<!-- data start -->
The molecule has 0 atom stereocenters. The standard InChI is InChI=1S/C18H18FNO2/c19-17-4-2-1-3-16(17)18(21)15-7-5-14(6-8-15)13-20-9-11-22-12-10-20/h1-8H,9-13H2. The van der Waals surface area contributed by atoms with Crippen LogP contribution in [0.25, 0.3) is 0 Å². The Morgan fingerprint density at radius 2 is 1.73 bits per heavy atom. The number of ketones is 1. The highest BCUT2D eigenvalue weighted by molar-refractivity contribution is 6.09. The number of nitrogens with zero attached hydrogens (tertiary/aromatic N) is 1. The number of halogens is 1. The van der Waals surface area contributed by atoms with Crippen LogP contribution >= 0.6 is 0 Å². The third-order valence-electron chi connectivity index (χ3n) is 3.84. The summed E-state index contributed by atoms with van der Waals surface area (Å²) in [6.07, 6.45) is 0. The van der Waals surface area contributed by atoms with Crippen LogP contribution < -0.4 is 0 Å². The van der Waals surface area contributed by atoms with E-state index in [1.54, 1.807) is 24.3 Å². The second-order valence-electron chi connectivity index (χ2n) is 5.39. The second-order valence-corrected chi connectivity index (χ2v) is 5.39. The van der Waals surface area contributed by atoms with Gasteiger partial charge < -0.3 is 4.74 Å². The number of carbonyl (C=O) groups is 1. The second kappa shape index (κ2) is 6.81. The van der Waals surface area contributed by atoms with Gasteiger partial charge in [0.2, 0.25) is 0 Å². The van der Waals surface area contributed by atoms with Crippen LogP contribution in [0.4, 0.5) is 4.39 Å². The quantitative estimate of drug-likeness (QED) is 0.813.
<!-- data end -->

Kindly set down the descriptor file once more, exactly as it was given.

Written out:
The molecule has 0 atom stereocenters. The standard InChI is InChI=1S/C18H18FNO2/c19-17-4-2-1-3-16(17)18(21)15-7-5-14(6-8-15)13-20-9-11-22-12-10-20/h1-8H,9-13H2. The van der Waals surface area contributed by atoms with Crippen LogP contribution in [0.25, 0.3) is 0 Å². The Morgan fingerprint density at radius 2 is 1.73 bits per heavy atom. The number of ketones is 1. The highest BCUT2D eigenvalue weighted by molar-refractivity contribution is 6.09. The number of nitrogens with zero attached hydrogens (tertiary/aromatic N) is 1. The number of halogens is 1. The van der Waals surface area contributed by atoms with Crippen LogP contribution >= 0.6 is 0 Å². The third-order valence-electron chi connectivity index (χ3n) is 3.84. The summed E-state index contributed by atoms with van der Waals surface area (Å²) in [6.07, 6.45) is 0. The van der Waals surface area contributed by atoms with Crippen LogP contribution < -0.4 is 0 Å². The van der Waals surface area contributed by atoms with E-state index in [1.54, 1.807) is 24.3 Å². The second-order valence-electron chi connectivity index (χ2n) is 5.39. The second-order valence-corrected chi connectivity index (χ2v) is 5.39. The van der Waals surface area contributed by atoms with Gasteiger partial charge < -0.3 is 4.74 Å². The number of carbonyl (C=O) groups is 1. The second kappa shape index (κ2) is 6.81. The van der Waals surface area contributed by atoms with Gasteiger partial charge in [0.2, 0.25) is 0 Å². The van der Waals surface area contributed by atoms with Crippen LogP contribution in [0.4, 0.5) is 4.39 Å². The quantitative estimate of drug-likeness (QED) is 0.813.